Friday, October 16, 2020

Dow Gains, but Jitters Remain. The Dow Jones Industrial Average closed out the week and the day in positive territory, snapping a three-session skid, but the broader market ended flat to lower as investors grew skittish about buying equities heading into the weekend. The three main equity benchmarks had been trading within shouting distance of all-time record highs, but concerns about the 2020 presidential election, a lack of progress on fresh fiscal relief for American workers and businesses, and the spread of Covid-19 overseas and domestically have given pause to bullish sentiment. On Friday, data showing better-than-expected retail sales in September, along with an improvement in consumer sentiment, relieved some fears about a slow economic recovery, but the fight over a fresh round of stimulus and worries about the trajectory of the deadly disease limited buying sentiment. The Dow Jones Industrial Average closed up 112 points, or 0.4%, at 28,606, and posted a weekly gain of just under 0.1%. The S&P 500 index closed up barely positive at 3484 and booked a weekly gain of 0.2%, while the Nasdaq Composite Index closed the session off 0.4% for the day but booked a weekly gain of 0.8%.

U.S. Retail Sales Were Far Stronger in September Than Economists Expected

Retail sales rose 1.9% in September from August, more than double expectations for a 0.8% increase. Remove autos and fuel, and retail sales rose 1.5%, nearly quadruple forecasts for 0.4%. Sales rose 5.4% from a year ago, a sign that consumer spending, if nothing else, has recovered to pre-Covid-19 levels.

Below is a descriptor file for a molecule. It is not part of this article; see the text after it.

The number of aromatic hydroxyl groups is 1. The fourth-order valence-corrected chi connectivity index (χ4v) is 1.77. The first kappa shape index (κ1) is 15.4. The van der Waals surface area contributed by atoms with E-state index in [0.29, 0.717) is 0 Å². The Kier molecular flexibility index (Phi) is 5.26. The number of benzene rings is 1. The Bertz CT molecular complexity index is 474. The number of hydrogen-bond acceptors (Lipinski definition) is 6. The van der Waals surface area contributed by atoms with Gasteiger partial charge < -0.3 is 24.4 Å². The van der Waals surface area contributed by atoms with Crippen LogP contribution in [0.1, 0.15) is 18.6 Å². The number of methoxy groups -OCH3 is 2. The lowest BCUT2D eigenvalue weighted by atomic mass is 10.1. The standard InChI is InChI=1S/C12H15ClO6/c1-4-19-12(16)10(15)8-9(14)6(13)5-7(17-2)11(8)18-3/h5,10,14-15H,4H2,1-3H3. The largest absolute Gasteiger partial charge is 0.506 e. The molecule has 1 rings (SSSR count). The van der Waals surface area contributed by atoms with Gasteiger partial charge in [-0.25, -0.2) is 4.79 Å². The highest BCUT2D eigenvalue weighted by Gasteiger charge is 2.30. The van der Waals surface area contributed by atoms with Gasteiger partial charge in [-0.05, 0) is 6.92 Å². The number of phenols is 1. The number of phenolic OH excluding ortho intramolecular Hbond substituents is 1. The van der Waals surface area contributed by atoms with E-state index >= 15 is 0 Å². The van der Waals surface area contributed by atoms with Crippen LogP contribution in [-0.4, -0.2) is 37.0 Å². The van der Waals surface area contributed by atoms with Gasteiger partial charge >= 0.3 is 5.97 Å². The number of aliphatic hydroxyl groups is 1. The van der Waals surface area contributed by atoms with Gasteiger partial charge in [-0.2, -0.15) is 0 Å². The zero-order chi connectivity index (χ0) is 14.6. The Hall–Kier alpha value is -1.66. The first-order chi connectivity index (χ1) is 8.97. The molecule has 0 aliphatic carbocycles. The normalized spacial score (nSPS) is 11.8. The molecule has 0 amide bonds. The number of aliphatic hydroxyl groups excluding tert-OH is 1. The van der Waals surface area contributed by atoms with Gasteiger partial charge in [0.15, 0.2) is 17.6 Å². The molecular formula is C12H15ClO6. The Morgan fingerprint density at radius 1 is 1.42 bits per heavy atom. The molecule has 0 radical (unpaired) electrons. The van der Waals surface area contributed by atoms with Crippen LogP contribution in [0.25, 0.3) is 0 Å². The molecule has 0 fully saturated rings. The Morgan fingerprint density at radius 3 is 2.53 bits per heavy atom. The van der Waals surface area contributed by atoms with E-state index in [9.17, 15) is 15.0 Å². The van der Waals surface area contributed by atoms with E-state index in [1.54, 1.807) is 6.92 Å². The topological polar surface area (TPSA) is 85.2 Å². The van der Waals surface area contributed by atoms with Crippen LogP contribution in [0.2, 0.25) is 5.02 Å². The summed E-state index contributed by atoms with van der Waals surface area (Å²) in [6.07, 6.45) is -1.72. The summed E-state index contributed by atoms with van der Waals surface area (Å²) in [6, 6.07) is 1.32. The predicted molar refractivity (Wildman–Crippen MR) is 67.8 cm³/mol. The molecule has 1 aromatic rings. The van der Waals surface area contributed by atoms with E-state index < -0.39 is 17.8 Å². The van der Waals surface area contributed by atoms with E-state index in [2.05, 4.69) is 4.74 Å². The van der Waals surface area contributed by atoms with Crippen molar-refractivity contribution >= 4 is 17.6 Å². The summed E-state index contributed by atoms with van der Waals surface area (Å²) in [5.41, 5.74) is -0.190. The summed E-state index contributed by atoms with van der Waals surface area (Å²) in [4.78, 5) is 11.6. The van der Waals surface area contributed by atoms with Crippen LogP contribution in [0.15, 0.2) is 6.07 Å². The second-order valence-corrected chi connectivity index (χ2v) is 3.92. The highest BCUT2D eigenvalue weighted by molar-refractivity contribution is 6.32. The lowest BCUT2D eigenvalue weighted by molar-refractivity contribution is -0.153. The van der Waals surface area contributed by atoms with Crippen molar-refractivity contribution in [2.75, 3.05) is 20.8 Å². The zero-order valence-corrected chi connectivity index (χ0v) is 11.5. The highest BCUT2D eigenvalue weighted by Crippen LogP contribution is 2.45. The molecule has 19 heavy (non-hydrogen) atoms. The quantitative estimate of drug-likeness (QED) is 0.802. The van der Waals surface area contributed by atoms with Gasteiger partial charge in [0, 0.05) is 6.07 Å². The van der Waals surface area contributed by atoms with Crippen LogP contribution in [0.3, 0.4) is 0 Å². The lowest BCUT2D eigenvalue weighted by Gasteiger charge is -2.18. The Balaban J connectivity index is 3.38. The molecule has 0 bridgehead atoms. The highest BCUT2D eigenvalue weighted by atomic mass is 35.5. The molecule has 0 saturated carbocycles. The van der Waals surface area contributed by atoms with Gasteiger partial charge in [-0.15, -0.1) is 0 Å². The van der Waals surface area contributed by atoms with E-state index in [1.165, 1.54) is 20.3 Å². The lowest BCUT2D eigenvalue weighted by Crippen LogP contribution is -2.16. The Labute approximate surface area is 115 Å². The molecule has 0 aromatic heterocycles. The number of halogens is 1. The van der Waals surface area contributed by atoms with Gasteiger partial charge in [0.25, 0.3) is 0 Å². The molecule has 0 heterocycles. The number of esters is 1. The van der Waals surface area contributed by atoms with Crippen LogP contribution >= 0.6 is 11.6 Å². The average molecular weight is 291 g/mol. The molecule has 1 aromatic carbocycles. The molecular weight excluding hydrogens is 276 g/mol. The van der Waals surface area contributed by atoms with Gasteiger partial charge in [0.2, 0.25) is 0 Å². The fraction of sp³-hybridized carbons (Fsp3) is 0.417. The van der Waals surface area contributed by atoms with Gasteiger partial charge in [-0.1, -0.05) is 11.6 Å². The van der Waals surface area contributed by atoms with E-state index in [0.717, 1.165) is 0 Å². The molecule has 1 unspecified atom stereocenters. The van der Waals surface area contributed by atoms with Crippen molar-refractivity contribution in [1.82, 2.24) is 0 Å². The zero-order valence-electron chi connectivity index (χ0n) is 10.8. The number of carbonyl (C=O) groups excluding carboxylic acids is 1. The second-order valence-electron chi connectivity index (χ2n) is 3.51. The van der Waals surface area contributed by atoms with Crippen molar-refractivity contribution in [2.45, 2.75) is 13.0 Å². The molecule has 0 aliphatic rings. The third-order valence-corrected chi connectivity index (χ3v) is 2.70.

“Overall, a solid report that eases any concerns of a late-third-quarter slowdown in consumption,” writes BMO Capital Markets strategist Ian Lyngen.

Of course, the data are already being played down a bit. They’re backward looking, and don’t capture the pickup in Covid-19 cases in October. They also don’t capture the continued decline in government payouts to unemployed workers.

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Initial Jobless Claims Spike as Recovery Loses Some Steam

The number of U.S. workers filing initial claims for unemployment benefits unexpectedly jumped in the latest week, the latest sign of slowing momentum in the recovery from the pandemic.

First-time jobless claims rose by 53,000 in the week ended Oct. 10 to a seasonally adjusted 898,000, the Labor Department said Thursday. The previous week’s level was revised up to 845,000. Economists surveyed by the Wall Street Journal had predicted the latest reading would fall to 830,000.

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Goldman Sachs Profits Nearly Doubled. Increased Trading Activity Helped.

Goldman Sachs may be working to diversify itself away from being a pure-play investment bank, but for now, the old way of doing business is working just fine.

Goldman Sachs Group’s third-quarter results blew past analyst expectations as the bank continues to benefit from increased trading activity amid volatile markets. The bank earned $9.68 a share on $10.8 billion in revenue, easily topping expectations from analysts surveyed by FactSet for earnings of $5.60 per share on $9.4 billion. Profits of $3.6 billion were nearly double what they were a year ago.

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JPMorgan’s Earnings Were Better Than Expected. Here’s How the Bank Did.

A 30% surge in trading activity lifted third-quarter earnings at JPMorgan Chase. Fixed-income trading climbed 29% from the year-earlier quarter to $4.6 billion, while equities trading jumped by 32% to $2 billion.